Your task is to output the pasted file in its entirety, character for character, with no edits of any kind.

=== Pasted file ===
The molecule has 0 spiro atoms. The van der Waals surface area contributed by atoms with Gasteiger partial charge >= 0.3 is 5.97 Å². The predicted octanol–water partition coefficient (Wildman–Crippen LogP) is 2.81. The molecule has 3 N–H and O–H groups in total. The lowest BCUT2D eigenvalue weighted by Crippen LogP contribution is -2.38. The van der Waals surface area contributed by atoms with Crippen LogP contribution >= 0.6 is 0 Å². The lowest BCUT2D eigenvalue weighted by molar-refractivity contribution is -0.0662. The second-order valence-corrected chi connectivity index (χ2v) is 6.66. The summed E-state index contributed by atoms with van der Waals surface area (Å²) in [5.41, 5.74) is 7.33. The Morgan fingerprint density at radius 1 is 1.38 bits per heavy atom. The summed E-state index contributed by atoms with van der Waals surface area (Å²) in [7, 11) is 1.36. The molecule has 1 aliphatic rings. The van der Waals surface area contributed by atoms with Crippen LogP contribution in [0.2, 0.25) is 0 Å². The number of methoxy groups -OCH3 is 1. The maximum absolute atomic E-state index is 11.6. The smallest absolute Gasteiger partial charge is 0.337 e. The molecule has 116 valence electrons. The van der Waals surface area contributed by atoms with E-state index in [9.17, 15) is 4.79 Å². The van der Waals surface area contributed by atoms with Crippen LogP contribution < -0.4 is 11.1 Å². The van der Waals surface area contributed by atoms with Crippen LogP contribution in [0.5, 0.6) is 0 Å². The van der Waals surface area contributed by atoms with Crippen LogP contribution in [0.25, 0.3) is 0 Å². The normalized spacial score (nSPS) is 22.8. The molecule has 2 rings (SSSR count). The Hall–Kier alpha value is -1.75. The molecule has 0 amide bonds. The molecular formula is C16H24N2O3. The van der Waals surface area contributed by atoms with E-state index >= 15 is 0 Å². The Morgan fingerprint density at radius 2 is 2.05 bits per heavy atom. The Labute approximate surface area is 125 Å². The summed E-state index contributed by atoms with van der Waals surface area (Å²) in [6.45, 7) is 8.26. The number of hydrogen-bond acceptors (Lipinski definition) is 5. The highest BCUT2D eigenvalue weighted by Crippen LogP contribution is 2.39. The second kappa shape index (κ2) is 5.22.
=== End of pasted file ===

The molecule has 0 spiro atoms. The van der Waals surface area contributed by atoms with Gasteiger partial charge >= 0.3 is 5.97 Å². The predicted octanol–water partition coefficient (Wildman–Crippen LogP) is 2.81. The molecule has 3 N–H and O–H groups in total. The lowest BCUT2D eigenvalue weighted by Crippen LogP contribution is -2.38. The van der Waals surface area contributed by atoms with Crippen LogP contribution >= 0.6 is 0 Å². The lowest BCUT2D eigenvalue weighted by molar-refractivity contribution is -0.0662. The second-order valence-corrected chi connectivity index (χ2v) is 6.66. The summed E-state index contributed by atoms with van der Waals surface area (Å²) in [5.41, 5.74) is 7.33. The Morgan fingerprint density at radius 1 is 1.38 bits per heavy atom. The summed E-state index contributed by atoms with van der Waals surface area (Å²) in [7, 11) is 1.36. The molecule has 1 aliphatic rings. The van der Waals surface area contributed by atoms with Crippen LogP contribution in [0.2, 0.25) is 0 Å². The number of methoxy groups -OCH3 is 1. The maximum absolute atomic E-state index is 11.6. The smallest absolute Gasteiger partial charge is 0.337 e. The molecule has 116 valence electrons. The van der Waals surface area contributed by atoms with E-state index in [9.17, 15) is 4.79 Å². The van der Waals surface area contributed by atoms with Crippen LogP contribution < -0.4 is 11.1 Å². The van der Waals surface area contributed by atoms with Crippen LogP contribution in [0.5, 0.6) is 0 Å². The van der Waals surface area contributed by atoms with Crippen LogP contribution in [0.25, 0.3) is 0 Å². The normalized spacial score (nSPS) is 22.8. The molecule has 2 rings (SSSR count). The Hall–Kier alpha value is -1.75. The molecule has 0 amide bonds. The molecular formula is C16H24N2O3. The van der Waals surface area contributed by atoms with E-state index >= 15 is 0 Å². The Morgan fingerprint density at radius 2 is 2.05 bits per heavy atom. The Labute approximate surface area is 125 Å². The summed E-state index contributed by atoms with van der Waals surface area (Å²) in [6.45, 7) is 8.26. The number of hydrogen-bond acceptors (Lipinski definition) is 5. The highest BCUT2D eigenvalue weighted by Crippen LogP contribution is 2.39. The second kappa shape index (κ2) is 5.22.